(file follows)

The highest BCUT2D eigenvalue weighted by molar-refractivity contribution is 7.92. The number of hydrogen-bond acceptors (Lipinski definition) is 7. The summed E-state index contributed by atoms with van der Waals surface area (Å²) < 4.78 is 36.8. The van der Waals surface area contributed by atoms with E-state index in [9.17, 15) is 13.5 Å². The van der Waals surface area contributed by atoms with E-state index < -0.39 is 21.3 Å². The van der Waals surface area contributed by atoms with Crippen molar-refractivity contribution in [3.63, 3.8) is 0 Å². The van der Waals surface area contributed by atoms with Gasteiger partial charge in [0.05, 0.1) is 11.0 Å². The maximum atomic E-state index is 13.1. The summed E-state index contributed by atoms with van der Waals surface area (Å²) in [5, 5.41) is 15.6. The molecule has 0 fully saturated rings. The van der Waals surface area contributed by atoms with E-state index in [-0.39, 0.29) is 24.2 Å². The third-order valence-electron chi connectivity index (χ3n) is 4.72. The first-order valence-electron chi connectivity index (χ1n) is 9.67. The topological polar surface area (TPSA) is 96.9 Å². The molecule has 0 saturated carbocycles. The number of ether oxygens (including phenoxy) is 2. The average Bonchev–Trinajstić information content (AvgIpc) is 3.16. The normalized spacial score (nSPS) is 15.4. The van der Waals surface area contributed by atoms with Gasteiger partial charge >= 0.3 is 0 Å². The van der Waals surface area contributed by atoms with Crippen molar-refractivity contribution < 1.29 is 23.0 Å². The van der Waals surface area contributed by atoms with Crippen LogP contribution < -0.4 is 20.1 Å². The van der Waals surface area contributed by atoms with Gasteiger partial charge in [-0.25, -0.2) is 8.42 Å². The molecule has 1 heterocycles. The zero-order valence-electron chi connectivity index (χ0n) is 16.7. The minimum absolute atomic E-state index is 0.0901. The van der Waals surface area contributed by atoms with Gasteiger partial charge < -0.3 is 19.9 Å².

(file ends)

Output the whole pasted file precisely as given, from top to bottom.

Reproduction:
The highest BCUT2D eigenvalue weighted by molar-refractivity contribution is 7.92. The number of hydrogen-bond acceptors (Lipinski definition) is 7. The summed E-state index contributed by atoms with van der Waals surface area (Å²) < 4.78 is 36.8. The van der Waals surface area contributed by atoms with E-state index in [9.17, 15) is 13.5 Å². The van der Waals surface area contributed by atoms with E-state index < -0.39 is 21.3 Å². The van der Waals surface area contributed by atoms with Crippen molar-refractivity contribution in [3.63, 3.8) is 0 Å². The van der Waals surface area contributed by atoms with Gasteiger partial charge in [0.05, 0.1) is 11.0 Å². The maximum atomic E-state index is 13.1. The summed E-state index contributed by atoms with van der Waals surface area (Å²) in [5, 5.41) is 15.6. The molecule has 0 fully saturated rings. The van der Waals surface area contributed by atoms with E-state index in [-0.39, 0.29) is 24.2 Å². The third-order valence-electron chi connectivity index (χ3n) is 4.72. The first-order valence-electron chi connectivity index (χ1n) is 9.67. The topological polar surface area (TPSA) is 96.9 Å². The molecule has 0 saturated carbocycles. The number of ether oxygens (including phenoxy) is 2. The average Bonchev–Trinajstić information content (AvgIpc) is 3.16. The normalized spacial score (nSPS) is 15.4. The van der Waals surface area contributed by atoms with Gasteiger partial charge >= 0.3 is 0 Å². The van der Waals surface area contributed by atoms with Crippen molar-refractivity contribution < 1.29 is 23.0 Å². The van der Waals surface area contributed by atoms with Crippen LogP contribution < -0.4 is 20.1 Å². The van der Waals surface area contributed by atoms with Gasteiger partial charge in [-0.25, -0.2) is 8.42 Å². The molecule has 1 heterocycles. The zero-order valence-electron chi connectivity index (χ0n) is 16.7. The minimum absolute atomic E-state index is 0.0901. The van der Waals surface area contributed by atoms with Gasteiger partial charge < -0.3 is 19.9 Å².